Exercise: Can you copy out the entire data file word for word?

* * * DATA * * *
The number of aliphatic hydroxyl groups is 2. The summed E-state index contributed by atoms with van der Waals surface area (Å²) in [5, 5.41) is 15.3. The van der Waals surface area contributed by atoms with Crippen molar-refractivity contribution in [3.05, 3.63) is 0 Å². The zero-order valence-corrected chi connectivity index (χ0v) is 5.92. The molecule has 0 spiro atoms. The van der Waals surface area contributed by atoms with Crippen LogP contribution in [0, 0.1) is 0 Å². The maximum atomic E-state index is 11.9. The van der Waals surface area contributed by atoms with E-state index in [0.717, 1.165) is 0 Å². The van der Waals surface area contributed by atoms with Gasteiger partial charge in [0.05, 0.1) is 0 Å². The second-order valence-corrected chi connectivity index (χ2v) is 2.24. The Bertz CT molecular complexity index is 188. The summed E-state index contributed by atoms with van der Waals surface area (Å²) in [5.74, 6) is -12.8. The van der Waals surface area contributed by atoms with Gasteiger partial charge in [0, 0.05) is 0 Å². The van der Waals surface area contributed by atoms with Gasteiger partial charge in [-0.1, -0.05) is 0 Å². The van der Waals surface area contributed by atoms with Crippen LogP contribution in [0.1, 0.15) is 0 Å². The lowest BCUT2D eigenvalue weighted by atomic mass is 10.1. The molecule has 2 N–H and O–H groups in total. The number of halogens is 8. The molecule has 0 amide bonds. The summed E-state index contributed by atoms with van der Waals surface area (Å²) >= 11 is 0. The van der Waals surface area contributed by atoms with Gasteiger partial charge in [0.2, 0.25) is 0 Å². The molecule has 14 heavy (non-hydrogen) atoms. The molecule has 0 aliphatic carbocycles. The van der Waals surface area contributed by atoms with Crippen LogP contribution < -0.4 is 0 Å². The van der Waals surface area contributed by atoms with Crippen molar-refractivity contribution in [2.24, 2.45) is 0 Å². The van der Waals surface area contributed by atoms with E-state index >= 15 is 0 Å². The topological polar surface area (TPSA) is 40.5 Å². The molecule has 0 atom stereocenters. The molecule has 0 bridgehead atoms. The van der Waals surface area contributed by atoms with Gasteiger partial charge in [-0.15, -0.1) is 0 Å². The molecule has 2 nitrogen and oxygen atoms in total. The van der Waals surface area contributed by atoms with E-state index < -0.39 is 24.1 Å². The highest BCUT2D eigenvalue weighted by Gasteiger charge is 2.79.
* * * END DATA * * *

The number of aliphatic hydroxyl groups is 2. The summed E-state index contributed by atoms with van der Waals surface area (Å²) in [5, 5.41) is 15.3. The van der Waals surface area contributed by atoms with Crippen molar-refractivity contribution in [3.05, 3.63) is 0 Å². The zero-order valence-corrected chi connectivity index (χ0v) is 5.92. The molecule has 0 spiro atoms. The van der Waals surface area contributed by atoms with Crippen LogP contribution in [0, 0.1) is 0 Å². The maximum atomic E-state index is 11.9. The van der Waals surface area contributed by atoms with E-state index in [0.717, 1.165) is 0 Å². The van der Waals surface area contributed by atoms with Gasteiger partial charge in [0.05, 0.1) is 0 Å². The second-order valence-corrected chi connectivity index (χ2v) is 2.24. The Bertz CT molecular complexity index is 188. The summed E-state index contributed by atoms with van der Waals surface area (Å²) in [5.74, 6) is -12.8. The van der Waals surface area contributed by atoms with Gasteiger partial charge in [0, 0.05) is 0 Å². The van der Waals surface area contributed by atoms with Gasteiger partial charge in [-0.1, -0.05) is 0 Å². The van der Waals surface area contributed by atoms with Crippen LogP contribution in [0.1, 0.15) is 0 Å². The lowest BCUT2D eigenvalue weighted by atomic mass is 10.1. The molecule has 2 N–H and O–H groups in total. The number of halogens is 8. The molecule has 0 amide bonds. The summed E-state index contributed by atoms with van der Waals surface area (Å²) >= 11 is 0. The van der Waals surface area contributed by atoms with Gasteiger partial charge in [0.2, 0.25) is 0 Å². The molecule has 14 heavy (non-hydrogen) atoms. The molecule has 0 aliphatic carbocycles. The van der Waals surface area contributed by atoms with Crippen LogP contribution < -0.4 is 0 Å². The van der Waals surface area contributed by atoms with Crippen molar-refractivity contribution in [2.24, 2.45) is 0 Å². The van der Waals surface area contributed by atoms with E-state index >= 15 is 0 Å². The topological polar surface area (TPSA) is 40.5 Å². The molecule has 0 atom stereocenters. The molecule has 0 bridgehead atoms. The van der Waals surface area contributed by atoms with Gasteiger partial charge in [-0.15, -0.1) is 0 Å². The molecule has 2 nitrogen and oxygen atoms in total. The van der Waals surface area contributed by atoms with E-state index < -0.39 is 24.1 Å². The highest BCUT2D eigenvalue weighted by Gasteiger charge is 2.79.